Comment on the Crisis Regulation on migration by the EU Council by Tommaso Frattini on the Danish outlet RÆSON

Comment on the Crisis Regulation on migration by the EU Council by Tommaso Frattini on the Danish outlet RÆSON

A big step for the EU – a smaller setback for asylum policies?

Comment by Tommaso Frattini, Deputy Director of the Global Migration Information Hub, on the Danish outlet RÆSON.

Original article translated from Danish into English.

On October 4, the Council of Ministers in the EU reached an agreement on a set of new rules to address situations of crisis in the field of migration and asylum, the so-called Crisis Regulation. This is an important breakthrough to secure the broader reform of the EU asylum system, but the lowering of asylum standards it may trigger is concerning. 

The need to establish a set of consistent rules on asylum and migration across all EU member states has become apparent over the last decade, when countries have resorted to unilateral and disorganized actions when addressing the arrival of asylum seekers. For instance, in times of high inflow of asylum seekers at external EU borders, many member states have decided to suspend the Schengen treaty and reinstate internal border controls. This is what countries like Austria, Denmark, Germany, and Slovenia are currently doing. 

The text was approved with the opposition of Hungary and Poland and the abstention of Austria, the Czech Republic, and Slovakia, thus reaching the qualified majority needed for approval, after a diplomatic stand-off between Germany and Italy relative to the role of NGOs involved in search and rescue operations in the Mediterranean, which delayed the strike of the deal. The Crisis Regulation is part of a broader package of EU regulations and policies, the New Pact on Migration and Asylum, which aims to establish a common EU approach to asylum.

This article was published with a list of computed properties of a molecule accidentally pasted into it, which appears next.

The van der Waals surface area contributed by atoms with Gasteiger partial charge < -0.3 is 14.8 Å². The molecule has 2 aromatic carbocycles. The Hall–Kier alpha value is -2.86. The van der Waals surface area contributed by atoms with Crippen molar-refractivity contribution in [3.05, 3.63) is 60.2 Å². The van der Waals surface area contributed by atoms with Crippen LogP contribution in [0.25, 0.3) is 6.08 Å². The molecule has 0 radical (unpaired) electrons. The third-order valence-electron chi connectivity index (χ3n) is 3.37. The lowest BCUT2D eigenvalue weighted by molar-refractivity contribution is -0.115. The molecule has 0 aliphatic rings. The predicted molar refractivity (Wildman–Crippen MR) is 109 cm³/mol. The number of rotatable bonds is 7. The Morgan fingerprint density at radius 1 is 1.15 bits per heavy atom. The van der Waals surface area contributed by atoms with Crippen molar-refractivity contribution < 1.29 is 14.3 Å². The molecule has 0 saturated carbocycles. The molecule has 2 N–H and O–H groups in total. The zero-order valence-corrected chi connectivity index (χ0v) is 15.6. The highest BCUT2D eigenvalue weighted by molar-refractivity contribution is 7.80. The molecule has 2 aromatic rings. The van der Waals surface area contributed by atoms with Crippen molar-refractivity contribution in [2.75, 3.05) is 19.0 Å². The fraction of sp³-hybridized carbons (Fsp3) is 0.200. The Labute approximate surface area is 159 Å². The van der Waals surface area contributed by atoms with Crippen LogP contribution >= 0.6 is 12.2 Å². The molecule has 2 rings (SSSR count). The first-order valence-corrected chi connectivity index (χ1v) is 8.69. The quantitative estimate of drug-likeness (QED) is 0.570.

The approval of the Crisis Regulation by the EU Council is a significant development in the European response to the asylum problem, which for many years has been characterized by disagreements and stagnation. First, the new regulation was the last missing brick of the Pact, and its approval opens the possibility of resuming negotiations with the co-legislator European Parliament.  The aim is to finalize the new legislation before the 2024 European elections, where immigration is widely expected to be a central issue for all member countries. Second, it comes at a critical time marked by heightened migratory pressure at the EU’s external borders, straining in particular Italy’s reception system. Between January 1 and October 4, 2023, more than 135 thousand migrants arrived on Italian shores, almost twice as many as over the same period in 2022 and three times as many as in 2021. The influx mirrors the levels seen in 2016, during the so-called “refugee crisis.”   

Compulsory solidarity? 

The new Crisis Regulation sets out rules that only apply in exceptional situations when the scale of migrants’ arrivals is such that it might unexpectedly compromise a country’s asylum system functionality or even the common European asylum system as set out by the directives on reception conditions, asylum procedures and qualifications for granting international protection, the Dublin and EURODAC Regulation and the European Union Agency for Asylum. The agreement has two main elements. On the one hand, it allows EU countries facing a crisis to request mandatory “solidarity” from other EU member states. Solidarity can take the form of relocation of asylum seekers to other member states. But EU countries unwilling to accept relocations will have to help financially or by providing infrastructure and personnel. This is an important step forward, since other solidarity schemes, based purely on relocations, have not proved effective in the past. This was notably the case of the two-year emergency relocation scheme of 120,000 refugees from Greece, and Italy, which was approved at the height of the so-called 2015 “refugee crisis” but resulted in fewer than 35 thousand persons being relocated. In this case, offering financial and operative help instead of hosting asylum seekers could help ensure the mechanism’s effectiveness. The mandatory nature of “solidarity” among member states is also among the key reasons for the opposition of Hungary and Poland, and for the abstention of other Central and Eastern European countries.